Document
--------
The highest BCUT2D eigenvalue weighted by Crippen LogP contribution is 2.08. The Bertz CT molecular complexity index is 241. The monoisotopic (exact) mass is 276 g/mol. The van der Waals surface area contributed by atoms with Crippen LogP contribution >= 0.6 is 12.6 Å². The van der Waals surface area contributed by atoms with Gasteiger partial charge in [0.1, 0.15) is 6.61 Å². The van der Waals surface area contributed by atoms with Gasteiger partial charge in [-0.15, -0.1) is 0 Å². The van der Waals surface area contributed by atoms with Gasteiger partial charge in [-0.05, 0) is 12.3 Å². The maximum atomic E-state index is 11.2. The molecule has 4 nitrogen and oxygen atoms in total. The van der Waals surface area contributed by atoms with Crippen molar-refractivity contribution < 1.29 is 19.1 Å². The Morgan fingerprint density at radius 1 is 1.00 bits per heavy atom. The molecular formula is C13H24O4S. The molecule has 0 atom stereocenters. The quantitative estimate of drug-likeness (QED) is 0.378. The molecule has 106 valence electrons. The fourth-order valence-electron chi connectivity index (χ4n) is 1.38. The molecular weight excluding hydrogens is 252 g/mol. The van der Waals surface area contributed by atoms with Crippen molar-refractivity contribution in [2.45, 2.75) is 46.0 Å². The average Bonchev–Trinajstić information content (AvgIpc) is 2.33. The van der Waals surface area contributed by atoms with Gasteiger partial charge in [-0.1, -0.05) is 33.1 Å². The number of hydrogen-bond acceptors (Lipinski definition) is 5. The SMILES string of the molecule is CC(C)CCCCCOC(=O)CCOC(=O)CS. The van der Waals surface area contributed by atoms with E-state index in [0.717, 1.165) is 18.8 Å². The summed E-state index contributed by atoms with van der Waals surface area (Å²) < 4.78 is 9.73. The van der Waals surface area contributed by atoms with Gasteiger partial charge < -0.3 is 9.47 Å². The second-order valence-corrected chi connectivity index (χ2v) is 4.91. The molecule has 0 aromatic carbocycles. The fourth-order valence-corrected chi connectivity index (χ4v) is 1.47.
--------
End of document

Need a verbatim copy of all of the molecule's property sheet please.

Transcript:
The highest BCUT2D eigenvalue weighted by Crippen LogP contribution is 2.08. The Bertz CT molecular complexity index is 241. The monoisotopic (exact) mass is 276 g/mol. The van der Waals surface area contributed by atoms with Crippen LogP contribution >= 0.6 is 12.6 Å². The van der Waals surface area contributed by atoms with Gasteiger partial charge in [0.1, 0.15) is 6.61 Å². The van der Waals surface area contributed by atoms with Gasteiger partial charge in [-0.15, -0.1) is 0 Å². The van der Waals surface area contributed by atoms with Gasteiger partial charge in [-0.05, 0) is 12.3 Å². The maximum atomic E-state index is 11.2. The molecule has 4 nitrogen and oxygen atoms in total. The van der Waals surface area contributed by atoms with Crippen molar-refractivity contribution < 1.29 is 19.1 Å². The Morgan fingerprint density at radius 1 is 1.00 bits per heavy atom. The molecular formula is C13H24O4S. The molecule has 0 atom stereocenters. The quantitative estimate of drug-likeness (QED) is 0.378. The molecule has 106 valence electrons. The fourth-order valence-electron chi connectivity index (χ4n) is 1.38. The molecular weight excluding hydrogens is 252 g/mol. The van der Waals surface area contributed by atoms with Crippen molar-refractivity contribution in [2.45, 2.75) is 46.0 Å². The average Bonchev–Trinajstić information content (AvgIpc) is 2.33. The van der Waals surface area contributed by atoms with Gasteiger partial charge in [-0.1, -0.05) is 33.1 Å². The number of hydrogen-bond acceptors (Lipinski definition) is 5. The SMILES string of the molecule is CC(C)CCCCCOC(=O)CCOC(=O)CS. The van der Waals surface area contributed by atoms with E-state index in [0.717, 1.165) is 18.8 Å². The summed E-state index contributed by atoms with van der Waals surface area (Å²) < 4.78 is 9.73. The van der Waals surface area contributed by atoms with Gasteiger partial charge < -0.3 is 9.47 Å². The second-order valence-corrected chi connectivity index (χ2v) is 4.91. The molecule has 0 aromatic carbocycles. The fourth-order valence-corrected chi connectivity index (χ4v) is 1.47.